When the twenty-year-old Venetian Battista Franco arrived in Rome around 1530, he developed a passion for the art of Michelangelo, making the latter his sole model and copying his paintings in numerous quick drawings that signalled the virtuosity to come. His first commission, in 1536, comprised four large compositions for a temporary decor for Charles V's entry into Rome. Vasari employed him the same year to decorate Ottaviano de' Medici's palace in Florence and assigned him the execution of his commissions from the Court. In Florence Franco continued to follow in Michelangelo's footsteps, studying the sculptures and painting an enlarged version of the master's Noli Me Tangere cartoon. Commissioned to paint The Battle of Montemurlo in 1537, he once more borrowed his compositional elements from Michelangelo. The work was part of a strategy of legitimation of the authority of Duke Cosimo I, after his army's victory over the Republican insurgents put the seal on the de' Medici domination of Tuscany. Franco's picture is an amalgam of quotations from Michelangelo, drawing on the Sistine Chapel frescoes and engravings of drawings including The Dream of Human Life – see the reclining figure lower right – and The Rape of Ganymede.
A preliminary to the two men conversing lower left, our drawing borrows from one by Michelangelo in the Ashmolean Museum. This makes it clear, as Michel Hochman had already suggested, that Franco had had access to the master's workshop – a meeting attested to by no other source. Dispensing with the original's shading, the young Venetian retraces its lines with supple, vigorous strokes of the pen.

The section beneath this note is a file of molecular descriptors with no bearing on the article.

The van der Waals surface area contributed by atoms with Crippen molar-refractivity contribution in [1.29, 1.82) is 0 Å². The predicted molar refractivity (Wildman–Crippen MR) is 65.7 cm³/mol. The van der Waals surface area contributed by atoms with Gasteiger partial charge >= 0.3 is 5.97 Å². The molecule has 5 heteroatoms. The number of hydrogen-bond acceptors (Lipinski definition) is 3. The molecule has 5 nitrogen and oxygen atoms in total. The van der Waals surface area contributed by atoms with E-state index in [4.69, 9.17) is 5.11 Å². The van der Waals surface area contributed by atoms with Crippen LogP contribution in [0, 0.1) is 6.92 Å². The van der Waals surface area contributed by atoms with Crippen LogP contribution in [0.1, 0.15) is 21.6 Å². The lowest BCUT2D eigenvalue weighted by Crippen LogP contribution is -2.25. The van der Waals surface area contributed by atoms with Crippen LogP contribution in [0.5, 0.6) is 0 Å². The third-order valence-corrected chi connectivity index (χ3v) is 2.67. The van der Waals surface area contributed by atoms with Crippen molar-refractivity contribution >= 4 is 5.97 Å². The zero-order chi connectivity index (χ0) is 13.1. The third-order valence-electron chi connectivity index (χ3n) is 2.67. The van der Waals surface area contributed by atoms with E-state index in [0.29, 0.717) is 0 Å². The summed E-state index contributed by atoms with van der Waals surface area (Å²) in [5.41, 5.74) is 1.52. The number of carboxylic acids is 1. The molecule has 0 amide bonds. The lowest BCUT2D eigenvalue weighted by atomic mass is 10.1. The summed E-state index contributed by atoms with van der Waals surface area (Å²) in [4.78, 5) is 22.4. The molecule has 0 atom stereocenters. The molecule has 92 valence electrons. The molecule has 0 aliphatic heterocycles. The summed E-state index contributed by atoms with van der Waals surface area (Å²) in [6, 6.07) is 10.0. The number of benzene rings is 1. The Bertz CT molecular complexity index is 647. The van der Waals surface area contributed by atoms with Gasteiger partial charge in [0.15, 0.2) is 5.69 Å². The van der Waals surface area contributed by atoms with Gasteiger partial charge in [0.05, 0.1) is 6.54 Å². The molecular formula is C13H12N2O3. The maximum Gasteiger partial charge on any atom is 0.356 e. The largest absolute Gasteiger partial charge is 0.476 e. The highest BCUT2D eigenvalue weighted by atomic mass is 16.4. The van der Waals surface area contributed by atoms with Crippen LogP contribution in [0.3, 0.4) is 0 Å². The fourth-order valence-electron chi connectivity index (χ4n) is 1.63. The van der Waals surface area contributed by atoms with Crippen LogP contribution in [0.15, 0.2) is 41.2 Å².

Franco has met with enormous success as a draughtsman. Eagerly sought after since the sixteenth century, his drawings were acquired by the most prestigious European collectors – Vasari, Jabach, Crozat, Tessin, Mariette, Reynolds and others – before entering the leading international museums. Our example, formerly in the J. P. Morgan collection, is the perfect illustration of the accuracy of Philip Pouncey's quirky judgement: "You can always recognise drawings by Franco because his line is as thin as a bat’s squeak."
John Pierpont Morgan (1837–1913), stamp lower left (L. 1509). ? Stamp DP of an unidentified contempo